6. The British Isles. First, it is important to note that this is a geographical region and not a single nation. According to the Ordnance Survey, The British Isles is made up of about 5000 small islands in addition to the larger islands of Great Britain and Ireland (other web sites show an even higher estimate). Some people might be surprised just how spectacular some of these are with their rugged coastlines against which the waves crash with relentless force. This awe-inspiring power and noise does not put off the many forms of wildlife that reside on and around these remote locations. Now, to say I am not an expert on birds would be a massive understatement, so I found a website called Skye Birds and randomly selected a few examples of birds that are seen on the Isle of Skye – the Cuckoo, the Eagle, the Puffin, and the Buzzard stood out for me. I have only been to a few of the small islands and would like to return and see more – it is amazing how much that you don’t get to see when it is right on your doorstep! The pictures below were taken on a family holiday to Jersey, which is an island so far south that some might claim it is not part of the British Isles.
But back to mainland Great Britain where I am from, the one thing I do miss is the fresh air that blows in from the Atlantic Ocean, the North Sea, the Irish Sea and the English Channel. You don’t need to be near the coast to know that you are on an island!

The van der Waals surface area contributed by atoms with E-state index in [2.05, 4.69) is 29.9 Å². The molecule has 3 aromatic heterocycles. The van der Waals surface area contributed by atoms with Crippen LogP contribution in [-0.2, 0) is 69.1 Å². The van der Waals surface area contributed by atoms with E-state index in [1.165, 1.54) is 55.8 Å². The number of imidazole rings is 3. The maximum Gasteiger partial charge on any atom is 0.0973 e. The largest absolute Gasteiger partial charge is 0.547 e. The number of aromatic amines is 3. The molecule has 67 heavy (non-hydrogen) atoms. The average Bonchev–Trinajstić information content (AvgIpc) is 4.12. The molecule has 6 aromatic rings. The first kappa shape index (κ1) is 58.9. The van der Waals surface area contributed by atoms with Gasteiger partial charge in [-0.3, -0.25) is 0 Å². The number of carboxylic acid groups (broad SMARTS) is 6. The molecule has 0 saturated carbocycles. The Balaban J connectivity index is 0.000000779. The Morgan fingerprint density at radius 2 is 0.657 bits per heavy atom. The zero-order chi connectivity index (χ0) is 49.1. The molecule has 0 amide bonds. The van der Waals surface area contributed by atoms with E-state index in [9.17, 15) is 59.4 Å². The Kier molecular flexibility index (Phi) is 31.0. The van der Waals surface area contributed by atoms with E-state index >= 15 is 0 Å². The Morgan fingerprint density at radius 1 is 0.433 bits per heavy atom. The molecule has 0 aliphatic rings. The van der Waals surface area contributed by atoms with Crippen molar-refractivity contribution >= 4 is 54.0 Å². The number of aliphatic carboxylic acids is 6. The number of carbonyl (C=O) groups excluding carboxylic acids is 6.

7. Its cities. Well I have already written lots about Birmingham, but here are two more, London in the south east and Bristol in the south west of England.
8. The pubs. A nice pint of English bitter. A refreshing pint of Herefordshire cider. There have been lots of changes since I left England, but some of my fondest memories are of time spent in the local public houses which were at the heart of the communities in which I lived.
9. English breakfast. Sorry to return to the subject of food again, but the contents of my shopping basket during one of our recent trips back to England show just how much we miss our bacon, sausage and beans!
10. The medium-sized towns that I have lived in. The photos of the canals above show Stourport-on-Severn, but I also lived in Bewdley (I must find some photos of this town for you) and Princes Risborough in Buckinghamshire (winter photos below).
And that’s it. I now feel quite emotional, so I had best go and put the kettle on and make a nice cup of tea! 🙂
Thanks to my sister for providing the photos of the canals. I do of course, miss you too! xx
© Chris Robinson 2014. All rights reserved.
Useful links for further information (which helped me with this blog post):
- BBC History. “Canals” http://www.bbc.co.uk/history/british/gallery_buildingstyles_05.shtml
- Ordnance Survey. “The difference between UK, Britain and the British Isles” http://www.ordnancesurvey.co.uk/blog/2011/08/whats-the-difference-between-uk-britain-and-british-isles/
- Skye Birds. “A birding guide to the Island of Skye” http://www.skye-birds.com